Real Estate Investing - Dont Get Ripped Off

by : Steve Gillman

Real estate investing can be simple in theory. You buy rental properties for a price and terms that provide positive cash flow, or you buy a home which you can fix up and sell for more. In practice, though, applying these simple principles involves a lot of educated guesses. Nobody really knows precisely what a house will sell for once it is fixed up. You also can't say for sure how many vacancies you'll have in an apartment building.

Fortunately, with real estate investing experience your guesses get better. But then there are the tricks and outright lies that some sellers will throw in your way. Bad information makes good guesses difficult to make. How do you protect yourself? Watch for the following dirty tricks that some sellers have been known to use.

The most common tricks involve simply hiding facts about a property. This may be illegal, but only if the seller knows about a problem. How do you prove that a seller knew there were foundation cracks behind the paneling in the basement? You probably can't. Unless you know a lot about the building trades, you should normally pay for a home inspection - preferably by someone with some building experience.

However, not all sellers are so careful about what they say. If you sense there is a problem with water in the basement, for example, ask about it. If the seller denies there has ever been flooding in the basement, get him to write "There was no standing water in the basement during the time I owned the property." The point here is that if you later find water, and the carpet cleaner who sucks it out for you mentions doing the same job there a year before, you have evidence that the seller was lying.

Income And Expense Tricks

With rental real estate, the more dangerous tricks are the ones involving the reported income and expenses. You can have a property inspected, after all, for physical problems, and a rotten roof is hard to hide. On the other hand, it is more difficult to prove that a seller paid cash for snow-plowing to keep the expense off the books prior to selling, or didn't really collect as much in rent as he said.

Why is it so important to watch for this in real estate investing? Naturally, you would be upset if the expenses are higher than they should be on your rental, or the income lower. But this goes beyond your cash-flow problem. Rental real estate is valued according to net income, so if this was reported incorrectly, you may have paid much more than you should have for a property - and much more than you can sell it for.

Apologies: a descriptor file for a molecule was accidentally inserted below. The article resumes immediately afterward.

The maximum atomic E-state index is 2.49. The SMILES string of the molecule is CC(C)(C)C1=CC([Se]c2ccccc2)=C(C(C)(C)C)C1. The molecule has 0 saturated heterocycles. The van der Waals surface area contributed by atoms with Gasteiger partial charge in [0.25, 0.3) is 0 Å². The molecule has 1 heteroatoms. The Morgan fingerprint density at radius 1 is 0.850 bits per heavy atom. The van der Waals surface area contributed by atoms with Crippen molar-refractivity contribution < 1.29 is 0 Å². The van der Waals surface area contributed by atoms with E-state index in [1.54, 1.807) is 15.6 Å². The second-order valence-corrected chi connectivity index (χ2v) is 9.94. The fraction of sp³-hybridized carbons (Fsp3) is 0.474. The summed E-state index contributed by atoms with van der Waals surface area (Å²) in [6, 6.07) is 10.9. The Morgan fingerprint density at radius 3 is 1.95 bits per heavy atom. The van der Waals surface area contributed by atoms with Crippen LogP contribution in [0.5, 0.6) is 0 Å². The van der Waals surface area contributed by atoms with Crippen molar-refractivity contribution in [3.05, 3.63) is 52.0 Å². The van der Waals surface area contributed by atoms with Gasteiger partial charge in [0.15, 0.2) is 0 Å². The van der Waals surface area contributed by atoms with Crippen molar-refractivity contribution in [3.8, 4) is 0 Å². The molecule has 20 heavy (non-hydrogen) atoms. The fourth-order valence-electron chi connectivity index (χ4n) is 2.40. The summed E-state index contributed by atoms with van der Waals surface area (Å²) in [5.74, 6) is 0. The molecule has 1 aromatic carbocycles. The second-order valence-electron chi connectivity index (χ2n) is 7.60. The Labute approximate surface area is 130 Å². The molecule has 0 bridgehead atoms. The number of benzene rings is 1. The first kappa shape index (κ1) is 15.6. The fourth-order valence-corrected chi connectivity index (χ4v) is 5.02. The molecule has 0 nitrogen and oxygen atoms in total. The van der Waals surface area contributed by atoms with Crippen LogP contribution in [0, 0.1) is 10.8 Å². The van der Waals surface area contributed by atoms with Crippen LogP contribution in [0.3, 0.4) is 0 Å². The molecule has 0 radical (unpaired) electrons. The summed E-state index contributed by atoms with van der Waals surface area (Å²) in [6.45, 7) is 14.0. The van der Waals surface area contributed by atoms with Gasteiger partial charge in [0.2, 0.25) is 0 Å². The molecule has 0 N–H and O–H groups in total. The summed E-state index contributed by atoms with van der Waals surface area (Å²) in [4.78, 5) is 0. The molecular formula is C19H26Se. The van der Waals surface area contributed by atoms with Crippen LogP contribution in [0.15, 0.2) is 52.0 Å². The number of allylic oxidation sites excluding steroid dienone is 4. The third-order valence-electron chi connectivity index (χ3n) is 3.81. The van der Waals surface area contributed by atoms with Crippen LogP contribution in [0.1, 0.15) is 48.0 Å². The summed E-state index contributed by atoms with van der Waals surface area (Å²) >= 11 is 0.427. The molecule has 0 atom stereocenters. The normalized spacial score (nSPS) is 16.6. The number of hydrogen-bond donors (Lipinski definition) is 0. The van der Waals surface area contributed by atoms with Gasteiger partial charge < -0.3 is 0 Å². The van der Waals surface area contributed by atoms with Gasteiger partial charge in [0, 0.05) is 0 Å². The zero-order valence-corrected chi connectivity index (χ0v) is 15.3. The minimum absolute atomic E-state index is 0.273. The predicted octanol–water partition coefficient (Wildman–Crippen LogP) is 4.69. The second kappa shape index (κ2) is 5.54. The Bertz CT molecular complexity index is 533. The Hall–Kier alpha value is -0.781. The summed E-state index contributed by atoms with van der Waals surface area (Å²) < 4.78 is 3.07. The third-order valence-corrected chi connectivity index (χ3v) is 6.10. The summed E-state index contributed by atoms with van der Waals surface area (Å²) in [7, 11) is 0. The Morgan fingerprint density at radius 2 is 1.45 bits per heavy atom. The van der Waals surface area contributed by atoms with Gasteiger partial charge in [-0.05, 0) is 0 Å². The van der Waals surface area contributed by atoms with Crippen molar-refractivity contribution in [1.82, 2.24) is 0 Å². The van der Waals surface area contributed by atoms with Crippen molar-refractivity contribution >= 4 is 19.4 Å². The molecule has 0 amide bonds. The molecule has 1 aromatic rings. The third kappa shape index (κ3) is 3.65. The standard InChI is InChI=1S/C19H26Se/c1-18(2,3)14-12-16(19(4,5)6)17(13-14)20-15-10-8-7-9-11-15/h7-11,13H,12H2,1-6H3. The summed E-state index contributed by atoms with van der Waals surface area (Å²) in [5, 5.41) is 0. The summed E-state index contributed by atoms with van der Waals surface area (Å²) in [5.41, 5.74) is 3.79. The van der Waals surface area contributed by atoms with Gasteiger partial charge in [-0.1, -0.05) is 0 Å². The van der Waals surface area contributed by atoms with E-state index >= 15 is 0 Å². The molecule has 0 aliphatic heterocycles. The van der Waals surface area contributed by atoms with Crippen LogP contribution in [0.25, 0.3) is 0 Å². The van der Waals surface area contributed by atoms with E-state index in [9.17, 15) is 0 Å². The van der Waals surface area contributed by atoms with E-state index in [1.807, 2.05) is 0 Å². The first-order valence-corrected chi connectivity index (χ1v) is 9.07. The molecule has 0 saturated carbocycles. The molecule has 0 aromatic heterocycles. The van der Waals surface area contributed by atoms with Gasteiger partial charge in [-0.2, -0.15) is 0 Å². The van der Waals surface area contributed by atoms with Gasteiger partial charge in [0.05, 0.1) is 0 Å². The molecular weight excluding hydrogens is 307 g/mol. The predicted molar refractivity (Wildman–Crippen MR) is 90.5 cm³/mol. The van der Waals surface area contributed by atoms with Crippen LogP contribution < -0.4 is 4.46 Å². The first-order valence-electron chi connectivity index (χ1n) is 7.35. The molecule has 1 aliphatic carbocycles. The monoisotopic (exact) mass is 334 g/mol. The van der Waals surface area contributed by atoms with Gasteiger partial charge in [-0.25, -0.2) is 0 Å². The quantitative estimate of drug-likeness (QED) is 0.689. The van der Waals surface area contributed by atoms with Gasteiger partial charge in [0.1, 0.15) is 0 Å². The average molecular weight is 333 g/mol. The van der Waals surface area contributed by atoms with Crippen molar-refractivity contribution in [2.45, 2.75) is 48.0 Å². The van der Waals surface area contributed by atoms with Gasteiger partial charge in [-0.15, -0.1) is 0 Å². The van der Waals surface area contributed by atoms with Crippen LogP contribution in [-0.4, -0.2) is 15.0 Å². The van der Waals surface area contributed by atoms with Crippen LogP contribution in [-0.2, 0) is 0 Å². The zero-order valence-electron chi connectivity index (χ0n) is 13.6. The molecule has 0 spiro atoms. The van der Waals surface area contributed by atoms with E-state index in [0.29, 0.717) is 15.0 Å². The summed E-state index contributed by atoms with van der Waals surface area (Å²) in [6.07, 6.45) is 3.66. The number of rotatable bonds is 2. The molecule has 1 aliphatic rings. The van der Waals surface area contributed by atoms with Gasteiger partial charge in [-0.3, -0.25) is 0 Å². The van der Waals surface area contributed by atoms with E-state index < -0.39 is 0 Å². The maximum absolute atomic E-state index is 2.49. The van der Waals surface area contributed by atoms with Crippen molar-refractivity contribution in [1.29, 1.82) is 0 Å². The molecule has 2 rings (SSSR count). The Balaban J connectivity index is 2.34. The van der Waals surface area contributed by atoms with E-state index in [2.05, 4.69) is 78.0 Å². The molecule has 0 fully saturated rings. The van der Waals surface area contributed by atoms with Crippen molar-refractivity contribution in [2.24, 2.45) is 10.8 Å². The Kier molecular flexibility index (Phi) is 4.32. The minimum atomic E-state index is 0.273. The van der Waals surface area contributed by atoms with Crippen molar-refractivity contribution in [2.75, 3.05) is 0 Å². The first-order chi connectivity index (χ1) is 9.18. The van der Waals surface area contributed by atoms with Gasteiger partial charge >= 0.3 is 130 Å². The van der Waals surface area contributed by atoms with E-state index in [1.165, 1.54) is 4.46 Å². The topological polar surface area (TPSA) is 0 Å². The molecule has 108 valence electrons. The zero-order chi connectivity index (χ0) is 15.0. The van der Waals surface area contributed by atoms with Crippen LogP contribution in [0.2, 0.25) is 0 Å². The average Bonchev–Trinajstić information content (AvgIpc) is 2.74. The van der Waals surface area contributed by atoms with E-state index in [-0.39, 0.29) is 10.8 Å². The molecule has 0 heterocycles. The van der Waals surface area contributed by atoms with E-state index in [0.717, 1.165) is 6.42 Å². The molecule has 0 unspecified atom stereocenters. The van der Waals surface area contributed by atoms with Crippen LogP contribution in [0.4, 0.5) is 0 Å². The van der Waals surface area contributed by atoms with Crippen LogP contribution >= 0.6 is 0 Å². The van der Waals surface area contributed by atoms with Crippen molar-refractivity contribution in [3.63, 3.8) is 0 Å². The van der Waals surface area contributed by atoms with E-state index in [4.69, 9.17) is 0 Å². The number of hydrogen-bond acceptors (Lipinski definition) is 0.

This gets into the area of capitalization rates, or "cap rates." A simple explanation: If investors in an area expect a return of 8% on a property before debt service, this is the expected cap rate. So if a property produces net income of $50,000 before debt service, it is worth about $625,000 ($50,000 divided by .08). Now, if expenses are hidden and income exaggerated, so the seller can show a net income of $60,000, you could pay $750,000 ($60,000 divided by .08) - a big mistake, right?

How then, does a seller exaggerate income and reduce the reported expenses? Expenses can be paid for in cash or with a personal check in order to keep them off the books. That's fairly easy to do, but it does leave clues.

If the property is in a northern area and there is no expense listed for plowing, that is suspicious. Of course it may be that the owner of an apartment building shovels away the snow himself. But since most owners wouldn't do this, you better add a reasonable expense for this and adjust your projected net income figures before putting a value on the property.

Look carefully at the books and note the expenses shown for maintenance, repairs, advertising, cleaning, management fees, supplies, taxes, insurance, utilities, commissions, legal fees and any other expenses. If any of them seem unusually low, ask about that, or better yet, just estimate a reasonable amount and use that to adjust your net income figures. Also compare the vacancy rates shown to the average for the area and ask questions if it seems too low.

Reported income is also easier to manipulate than you might think. Suppose an owner of a 30-unit apartment building plans to sell it. To show more income, he starts playing with the books a year before the sale. First, he reports income from non-paying and even evicted tenants (watch for those unusually high occupancy rates).

Then, several months prior to putting the property on the market, he raises the rents to $100 per month over the area rents. He knows that people take time to move, so the income spikes up temporarily, and by the time apartments start going vacant you have bought the building. Now you face an exodus of tenants.

Another common trick is to include items that are not part of the normal rental income. This might mean one time income, for example, like the sale of an extra lot or company vehicle. It can also be income from vending machines or laundry facilities. In the latter case, subtract out the income, figure the property value based on the new net income figures, and then add back the replacement cost of the machines. (There is some debate as to whether it is fair to include this type of income when figuring the value of an income property.)

You might think that an owner would hesitate to show extra income or lower expenses. He does have to pay more in taxes after all. But look again at the example above. Showing an extra $10,000 makes his property apparently worth $125,000 more. He might be willing to pay a few thousand in taxes to get that - and you might be stuck with a property that loses money and can't be sold for anywhere near what you bought it for. Real estate investing can be tricky.